The rule of law

Alarm sounded by Prof. Amnon Rubinstein over use of wiretapping in the Ramon case must not go unheeded.

By
November 7, 2006 22:42
3 minute read.
The rule of law

haim ramon thinks 298.88. (photo credit: Ariel Jerozolimski)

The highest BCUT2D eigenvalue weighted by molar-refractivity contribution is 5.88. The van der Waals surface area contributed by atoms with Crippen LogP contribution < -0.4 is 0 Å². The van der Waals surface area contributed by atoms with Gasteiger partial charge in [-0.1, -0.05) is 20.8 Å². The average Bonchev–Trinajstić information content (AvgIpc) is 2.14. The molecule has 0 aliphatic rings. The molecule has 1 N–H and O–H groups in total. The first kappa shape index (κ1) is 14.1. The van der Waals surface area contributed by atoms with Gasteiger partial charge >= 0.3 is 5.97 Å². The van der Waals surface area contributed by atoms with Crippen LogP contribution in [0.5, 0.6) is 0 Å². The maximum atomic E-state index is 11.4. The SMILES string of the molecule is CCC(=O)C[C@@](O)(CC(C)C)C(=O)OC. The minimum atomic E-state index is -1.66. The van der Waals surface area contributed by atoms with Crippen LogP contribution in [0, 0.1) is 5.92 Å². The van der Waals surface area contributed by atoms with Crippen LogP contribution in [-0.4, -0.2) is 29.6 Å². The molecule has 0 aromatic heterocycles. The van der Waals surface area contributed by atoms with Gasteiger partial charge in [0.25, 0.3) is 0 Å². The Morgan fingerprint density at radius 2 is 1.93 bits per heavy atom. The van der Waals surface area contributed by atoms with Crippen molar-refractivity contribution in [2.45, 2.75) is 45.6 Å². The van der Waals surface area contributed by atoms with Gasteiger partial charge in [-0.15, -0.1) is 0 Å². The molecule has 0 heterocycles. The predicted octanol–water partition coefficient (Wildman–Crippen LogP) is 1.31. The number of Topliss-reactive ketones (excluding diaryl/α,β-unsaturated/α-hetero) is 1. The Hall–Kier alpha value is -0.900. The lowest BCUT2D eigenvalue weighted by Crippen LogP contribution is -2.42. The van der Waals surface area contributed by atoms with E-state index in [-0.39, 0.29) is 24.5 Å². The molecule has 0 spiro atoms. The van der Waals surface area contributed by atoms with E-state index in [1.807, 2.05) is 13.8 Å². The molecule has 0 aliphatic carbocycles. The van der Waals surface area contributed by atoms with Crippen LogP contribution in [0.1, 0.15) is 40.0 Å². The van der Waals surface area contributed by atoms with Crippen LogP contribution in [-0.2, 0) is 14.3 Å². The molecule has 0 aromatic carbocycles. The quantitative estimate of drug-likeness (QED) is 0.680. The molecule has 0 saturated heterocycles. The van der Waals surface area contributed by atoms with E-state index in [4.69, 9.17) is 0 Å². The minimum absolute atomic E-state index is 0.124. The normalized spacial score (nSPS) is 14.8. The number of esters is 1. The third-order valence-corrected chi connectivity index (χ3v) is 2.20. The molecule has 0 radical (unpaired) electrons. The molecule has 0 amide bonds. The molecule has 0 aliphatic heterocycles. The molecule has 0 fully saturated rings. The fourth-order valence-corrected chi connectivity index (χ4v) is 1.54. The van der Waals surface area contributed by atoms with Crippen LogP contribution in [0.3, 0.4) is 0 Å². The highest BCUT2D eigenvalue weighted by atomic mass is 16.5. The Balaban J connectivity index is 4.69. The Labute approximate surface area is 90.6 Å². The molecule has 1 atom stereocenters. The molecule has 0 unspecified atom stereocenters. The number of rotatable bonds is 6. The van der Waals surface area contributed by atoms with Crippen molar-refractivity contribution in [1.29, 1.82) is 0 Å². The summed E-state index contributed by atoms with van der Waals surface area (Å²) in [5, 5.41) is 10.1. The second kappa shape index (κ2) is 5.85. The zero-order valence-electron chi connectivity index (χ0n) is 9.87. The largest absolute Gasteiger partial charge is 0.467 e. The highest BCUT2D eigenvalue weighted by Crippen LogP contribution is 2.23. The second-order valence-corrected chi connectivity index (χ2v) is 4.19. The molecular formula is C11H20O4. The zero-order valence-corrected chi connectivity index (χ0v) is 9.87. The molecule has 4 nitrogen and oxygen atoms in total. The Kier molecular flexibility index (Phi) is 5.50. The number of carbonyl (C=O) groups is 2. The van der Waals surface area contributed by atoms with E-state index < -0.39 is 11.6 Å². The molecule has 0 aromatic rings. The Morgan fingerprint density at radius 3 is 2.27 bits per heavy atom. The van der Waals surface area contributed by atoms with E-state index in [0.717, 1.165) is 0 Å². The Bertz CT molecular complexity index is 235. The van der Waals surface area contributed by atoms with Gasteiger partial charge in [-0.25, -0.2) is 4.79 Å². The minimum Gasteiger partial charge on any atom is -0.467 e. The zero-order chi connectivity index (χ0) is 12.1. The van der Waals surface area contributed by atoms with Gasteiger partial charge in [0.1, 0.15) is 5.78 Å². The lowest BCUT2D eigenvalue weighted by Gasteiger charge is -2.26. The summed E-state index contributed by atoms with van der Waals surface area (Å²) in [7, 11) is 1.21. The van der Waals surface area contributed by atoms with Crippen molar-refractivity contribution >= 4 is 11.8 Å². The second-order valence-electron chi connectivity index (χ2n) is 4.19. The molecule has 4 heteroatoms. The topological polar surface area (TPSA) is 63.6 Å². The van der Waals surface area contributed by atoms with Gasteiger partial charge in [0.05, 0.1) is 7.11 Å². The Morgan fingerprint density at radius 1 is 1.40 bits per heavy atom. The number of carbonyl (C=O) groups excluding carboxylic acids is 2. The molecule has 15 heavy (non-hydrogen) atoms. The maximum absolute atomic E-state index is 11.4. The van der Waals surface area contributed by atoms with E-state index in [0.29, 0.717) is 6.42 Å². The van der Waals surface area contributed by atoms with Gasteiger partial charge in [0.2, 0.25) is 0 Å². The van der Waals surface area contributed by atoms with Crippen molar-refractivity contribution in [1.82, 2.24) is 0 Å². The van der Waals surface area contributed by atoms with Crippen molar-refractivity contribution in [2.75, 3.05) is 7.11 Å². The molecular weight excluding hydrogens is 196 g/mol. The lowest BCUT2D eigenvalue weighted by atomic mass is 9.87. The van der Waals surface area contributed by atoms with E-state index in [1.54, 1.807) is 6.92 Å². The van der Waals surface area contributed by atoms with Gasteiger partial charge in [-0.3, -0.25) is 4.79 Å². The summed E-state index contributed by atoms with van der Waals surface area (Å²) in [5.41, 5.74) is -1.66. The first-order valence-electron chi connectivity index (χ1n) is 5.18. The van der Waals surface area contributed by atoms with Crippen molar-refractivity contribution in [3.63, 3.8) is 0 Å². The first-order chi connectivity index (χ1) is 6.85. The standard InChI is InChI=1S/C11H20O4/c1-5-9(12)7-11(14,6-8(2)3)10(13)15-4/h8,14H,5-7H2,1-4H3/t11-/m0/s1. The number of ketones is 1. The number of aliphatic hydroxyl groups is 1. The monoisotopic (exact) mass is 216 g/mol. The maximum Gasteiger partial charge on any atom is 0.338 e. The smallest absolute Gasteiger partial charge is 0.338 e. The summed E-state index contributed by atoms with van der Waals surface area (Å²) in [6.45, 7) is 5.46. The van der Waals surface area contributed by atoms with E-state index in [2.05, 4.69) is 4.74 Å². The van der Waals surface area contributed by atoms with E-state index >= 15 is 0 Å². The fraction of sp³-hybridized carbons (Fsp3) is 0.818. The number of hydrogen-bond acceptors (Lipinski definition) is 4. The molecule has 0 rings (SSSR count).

It is self-evident that, while the rule of law should apply equally to all citizens, law-enforcement officials have a special responsibility to follow the law completely, both in letter and in spirit. For this reason, the alarm sounded this week by Prof. Amnon Rubinstein, one of the country's most respected legal minds, must not go unheeded. Rubinstein - an ex-Meretz MK and cabinet minister - is a former law professor who is currently president of the prestigious Inderdisciplinary Center Herzliya. His credentials in the field of constitutional law are impeccable. In an interview with The Jerusalem Post on Sunday, Rubinstein lashed out at what he termed the "abuse of authority" by the State Attorney's Office in the trial of former justice minister Haim Ramon for alleged sexual misconduct, saying it called into question the trustworthiness of Israel's legal system. After initially denying it had tapes and transcripts of wiretapped conversations relating to the case, the prosecution last week reversed itself and admitted that it had. Rubinstein said this was a new low in Israeli legal history. "To my knowledge, it marks the first time the State Attorney's Office has lied to attorneys," he said. Not only did the false claim by the office constitute a criminal act, according to Rubinstein, but it led to the downfall of a justice minister. Attorney-General Menahem Mazuz came to the defense of the State Attorney Office's on Monday, telling Ramon's lawyer, Dan Scheinemann, that there had been "innocent mistakes" in the prosecution's handling of wiretapped conversations, but insisting there was no truth to his claim that evidence was deliberately kept from him. Mazuz should know better. The claim that the prosecution had withheld evidence, said Scheinemann, supported his argument that "Heh," the woman who alleges that Ramon forcibly kissed her, had been browbeaten into lodging a complaint against him. In a bizarre twist, Maj.-Gen. Gadi Shamni, the prime minister's military attach , told the Tel Aviv Magistrate's Court on Monday that it was he who had persuaded Heh to lodge a complaint against Ramon. When Scheinemann asked Shamni in court whether he had a political agenda in persuading Heh to complain, he replied in the negative. "As a commander, a citizen and a father, I hope that all IDF commanders would do the same," Shamni said. "What happened is that the media made Heh's life miserable and I hope this will not deter others from lodging complaints." Rubinstein said the case against Ramon appeared to be "a political witch-hunt" and should be thrown out of court. He called for an investigation of the State Attorney's Office and the police. However, this could not be carried out by an existing branch of the law-enforcement system. What Israel needs is a special prosecutor, such as in the US, he said. "When you can't trust the system, you have to bring someone in from the outside," he said. "The government should establish this specially for this case." Finally, Rubinstein recommended the "establishment of a committee of legal experts to reexamine the entire judicial system." Many problematic aspects of the system had to be reviewed, he said, such as "an attorney-general who is [also] the prosecutor-general, the legal adviser to the government, oversees the State Attorney's Office and gives instructions to the police." "The Israeli legal system created things that don't exist anywhere else in the world," Rubinstein said. For example, nowhere in the world are there indictable offenses that don't get a hearing. "In the United States there's a grand jury, in England a committing magistrate, in France a judge investigator," he said. Only in Israel, "One person decides, and another sends to prison." The US has an Office of Special Counsel. Rubinstein has ruled out standing for president, but perhaps he would accept the position he himself is proposing, if it is created by the government - that of special counsel. Israel seems to need one.


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